What is the basis of an NMR spectrum?

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Nuclear Magnetic Resonance (NMR) is a spectroscopic technique used to detect certain nuclei in a molecule.

1H and 13C are the most commonly identified nuclei , however nuclei with an odd mass number can exhibit an nmr spectrum (ie. 14N, 17O).

NMR works by exerting a strong magnetic force on the nuclei in molecules. The spinning nuclei (ie 1H) possess a magnetic field, which when acted on by the nmr field will align either WITH or AGAINST the applied magnetic field.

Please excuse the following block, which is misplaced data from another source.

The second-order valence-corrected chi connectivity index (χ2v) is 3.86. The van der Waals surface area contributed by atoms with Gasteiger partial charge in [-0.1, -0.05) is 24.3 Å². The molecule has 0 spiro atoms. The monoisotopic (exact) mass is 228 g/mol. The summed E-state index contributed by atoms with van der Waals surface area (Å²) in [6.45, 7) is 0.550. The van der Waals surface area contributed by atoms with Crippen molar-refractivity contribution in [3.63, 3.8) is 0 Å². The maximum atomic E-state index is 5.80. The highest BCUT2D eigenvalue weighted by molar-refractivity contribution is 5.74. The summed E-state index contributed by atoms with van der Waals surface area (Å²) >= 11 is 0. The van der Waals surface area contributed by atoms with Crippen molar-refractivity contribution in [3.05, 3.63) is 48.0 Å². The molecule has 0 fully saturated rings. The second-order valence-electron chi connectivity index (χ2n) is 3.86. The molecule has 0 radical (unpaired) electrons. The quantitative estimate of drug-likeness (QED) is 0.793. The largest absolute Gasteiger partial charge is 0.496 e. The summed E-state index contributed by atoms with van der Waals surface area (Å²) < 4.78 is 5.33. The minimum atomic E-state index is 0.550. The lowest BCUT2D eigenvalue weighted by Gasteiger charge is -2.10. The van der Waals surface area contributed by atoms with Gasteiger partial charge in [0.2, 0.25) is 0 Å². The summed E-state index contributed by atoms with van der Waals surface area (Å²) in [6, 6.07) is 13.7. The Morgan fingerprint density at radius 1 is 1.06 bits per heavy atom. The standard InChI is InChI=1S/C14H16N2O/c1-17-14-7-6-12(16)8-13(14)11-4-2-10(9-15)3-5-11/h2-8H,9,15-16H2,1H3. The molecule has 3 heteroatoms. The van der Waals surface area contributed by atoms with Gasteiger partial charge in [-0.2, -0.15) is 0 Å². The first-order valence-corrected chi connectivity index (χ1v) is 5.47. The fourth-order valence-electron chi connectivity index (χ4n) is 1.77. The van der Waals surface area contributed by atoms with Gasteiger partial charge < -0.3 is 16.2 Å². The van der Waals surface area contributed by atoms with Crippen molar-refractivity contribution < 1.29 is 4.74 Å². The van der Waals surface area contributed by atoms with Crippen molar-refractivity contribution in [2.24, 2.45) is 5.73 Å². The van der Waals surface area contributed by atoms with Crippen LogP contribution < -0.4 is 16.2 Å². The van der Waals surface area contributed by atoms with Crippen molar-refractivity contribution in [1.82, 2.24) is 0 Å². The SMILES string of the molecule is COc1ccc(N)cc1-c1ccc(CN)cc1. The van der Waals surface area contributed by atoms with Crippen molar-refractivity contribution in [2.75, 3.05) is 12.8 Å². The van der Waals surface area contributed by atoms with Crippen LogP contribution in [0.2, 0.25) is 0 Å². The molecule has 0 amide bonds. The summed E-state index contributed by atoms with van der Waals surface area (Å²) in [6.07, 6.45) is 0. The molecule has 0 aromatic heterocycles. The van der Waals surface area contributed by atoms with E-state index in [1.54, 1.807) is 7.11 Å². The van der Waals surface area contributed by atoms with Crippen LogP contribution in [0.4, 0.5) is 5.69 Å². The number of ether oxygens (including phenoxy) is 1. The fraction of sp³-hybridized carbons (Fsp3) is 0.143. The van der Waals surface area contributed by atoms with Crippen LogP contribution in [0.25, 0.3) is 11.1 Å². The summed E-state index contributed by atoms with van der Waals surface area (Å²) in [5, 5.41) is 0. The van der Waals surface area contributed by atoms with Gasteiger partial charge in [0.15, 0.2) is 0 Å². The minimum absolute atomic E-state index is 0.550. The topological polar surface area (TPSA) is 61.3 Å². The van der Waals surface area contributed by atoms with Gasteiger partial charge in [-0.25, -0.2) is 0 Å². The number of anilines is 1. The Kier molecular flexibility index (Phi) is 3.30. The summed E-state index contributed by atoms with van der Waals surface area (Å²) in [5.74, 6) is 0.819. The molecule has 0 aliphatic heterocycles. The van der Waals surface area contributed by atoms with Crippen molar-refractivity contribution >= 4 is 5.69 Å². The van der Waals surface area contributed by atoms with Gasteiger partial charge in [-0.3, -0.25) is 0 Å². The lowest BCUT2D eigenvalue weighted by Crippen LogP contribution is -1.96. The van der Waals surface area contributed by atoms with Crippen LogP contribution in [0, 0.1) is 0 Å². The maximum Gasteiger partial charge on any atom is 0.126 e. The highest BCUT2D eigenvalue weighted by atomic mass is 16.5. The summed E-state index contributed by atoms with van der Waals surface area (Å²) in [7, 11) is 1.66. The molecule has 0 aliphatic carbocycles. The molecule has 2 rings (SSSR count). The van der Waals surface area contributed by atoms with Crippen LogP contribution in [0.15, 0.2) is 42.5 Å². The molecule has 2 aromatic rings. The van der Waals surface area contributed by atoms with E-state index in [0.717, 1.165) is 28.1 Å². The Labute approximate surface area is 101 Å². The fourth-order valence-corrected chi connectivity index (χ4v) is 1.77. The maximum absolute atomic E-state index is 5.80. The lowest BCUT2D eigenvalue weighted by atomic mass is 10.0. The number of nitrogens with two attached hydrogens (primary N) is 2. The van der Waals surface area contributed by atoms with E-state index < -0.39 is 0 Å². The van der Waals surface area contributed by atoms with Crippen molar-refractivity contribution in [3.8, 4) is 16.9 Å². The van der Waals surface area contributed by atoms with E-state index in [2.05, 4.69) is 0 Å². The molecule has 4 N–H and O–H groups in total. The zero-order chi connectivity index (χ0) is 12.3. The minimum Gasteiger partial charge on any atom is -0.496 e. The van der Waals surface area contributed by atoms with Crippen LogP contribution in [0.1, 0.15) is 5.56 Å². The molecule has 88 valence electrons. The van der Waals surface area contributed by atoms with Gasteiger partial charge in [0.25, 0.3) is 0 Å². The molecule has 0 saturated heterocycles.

The with state is lower in energy than the against state. The transititon/flip from with - against is known as resonance. Resonance is the energy difference of these two states, and is characteristic of the nuceli. Therefore, from nmr resonance values, the nuclei type and the 'environment' it's in, can be determined.

The 1H environments will be the same in a methane (CH4) molecule, but different in CH3CH2CH2Cl and therefore the protons have different resonance values - these are plotted on a spectrum, against intensity and this is the NMR spectrum.

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